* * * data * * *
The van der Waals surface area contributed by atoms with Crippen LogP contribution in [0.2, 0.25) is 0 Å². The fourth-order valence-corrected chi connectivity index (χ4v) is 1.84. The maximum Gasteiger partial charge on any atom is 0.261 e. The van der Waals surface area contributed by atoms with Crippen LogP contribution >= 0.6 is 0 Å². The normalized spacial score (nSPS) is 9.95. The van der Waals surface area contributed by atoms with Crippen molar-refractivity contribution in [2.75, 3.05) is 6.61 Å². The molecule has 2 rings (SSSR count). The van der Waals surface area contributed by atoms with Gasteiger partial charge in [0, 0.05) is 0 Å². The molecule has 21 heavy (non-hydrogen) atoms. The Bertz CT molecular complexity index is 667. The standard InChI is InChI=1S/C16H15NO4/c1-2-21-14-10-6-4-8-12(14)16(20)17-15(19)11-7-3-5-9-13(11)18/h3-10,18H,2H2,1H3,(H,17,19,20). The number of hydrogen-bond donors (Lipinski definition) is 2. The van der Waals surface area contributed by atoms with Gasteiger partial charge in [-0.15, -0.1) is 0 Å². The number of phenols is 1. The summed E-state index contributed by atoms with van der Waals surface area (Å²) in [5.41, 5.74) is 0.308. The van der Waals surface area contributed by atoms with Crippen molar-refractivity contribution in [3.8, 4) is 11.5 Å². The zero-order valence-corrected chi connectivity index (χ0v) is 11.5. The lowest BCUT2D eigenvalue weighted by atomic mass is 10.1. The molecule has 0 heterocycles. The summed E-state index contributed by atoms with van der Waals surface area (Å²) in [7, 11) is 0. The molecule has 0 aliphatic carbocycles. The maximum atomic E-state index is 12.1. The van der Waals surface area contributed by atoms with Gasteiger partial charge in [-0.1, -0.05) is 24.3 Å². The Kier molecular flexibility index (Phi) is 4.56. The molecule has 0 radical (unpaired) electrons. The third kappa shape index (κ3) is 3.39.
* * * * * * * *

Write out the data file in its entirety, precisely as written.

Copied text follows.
The van der Waals surface area contributed by atoms with Crippen LogP contribution in [0.2, 0.25) is 0 Å². The fourth-order valence-corrected chi connectivity index (χ4v) is 1.84. The maximum Gasteiger partial charge on any atom is 0.261 e. The van der Waals surface area contributed by atoms with Crippen LogP contribution >= 0.6 is 0 Å². The normalized spacial score (nSPS) is 9.95. The van der Waals surface area contributed by atoms with Crippen molar-refractivity contribution in [2.75, 3.05) is 6.61 Å². The molecule has 2 rings (SSSR count). The van der Waals surface area contributed by atoms with Gasteiger partial charge in [0, 0.05) is 0 Å². The molecule has 21 heavy (non-hydrogen) atoms. The Bertz CT molecular complexity index is 667. The standard InChI is InChI=1S/C16H15NO4/c1-2-21-14-10-6-4-8-12(14)16(20)17-15(19)11-7-3-5-9-13(11)18/h3-10,18H,2H2,1H3,(H,17,19,20). The number of hydrogen-bond donors (Lipinski definition) is 2. The van der Waals surface area contributed by atoms with Gasteiger partial charge in [-0.15, -0.1) is 0 Å². The number of phenols is 1. The summed E-state index contributed by atoms with van der Waals surface area (Å²) in [5.41, 5.74) is 0.308. The van der Waals surface area contributed by atoms with Crippen molar-refractivity contribution in [3.8, 4) is 11.5 Å². The zero-order valence-corrected chi connectivity index (χ0v) is 11.5. The lowest BCUT2D eigenvalue weighted by atomic mass is 10.1. The molecule has 0 heterocycles. The summed E-state index contributed by atoms with van der Waals surface area (Å²) in [7, 11) is 0. The molecule has 0 aliphatic carbocycles. The maximum atomic E-state index is 12.1. The van der Waals surface area contributed by atoms with Gasteiger partial charge in [-0.1, -0.05) is 24.3 Å². The Kier molecular flexibility index (Phi) is 4.56. The molecule has 0 radical (unpaired) electrons. The third kappa shape index (κ3) is 3.39.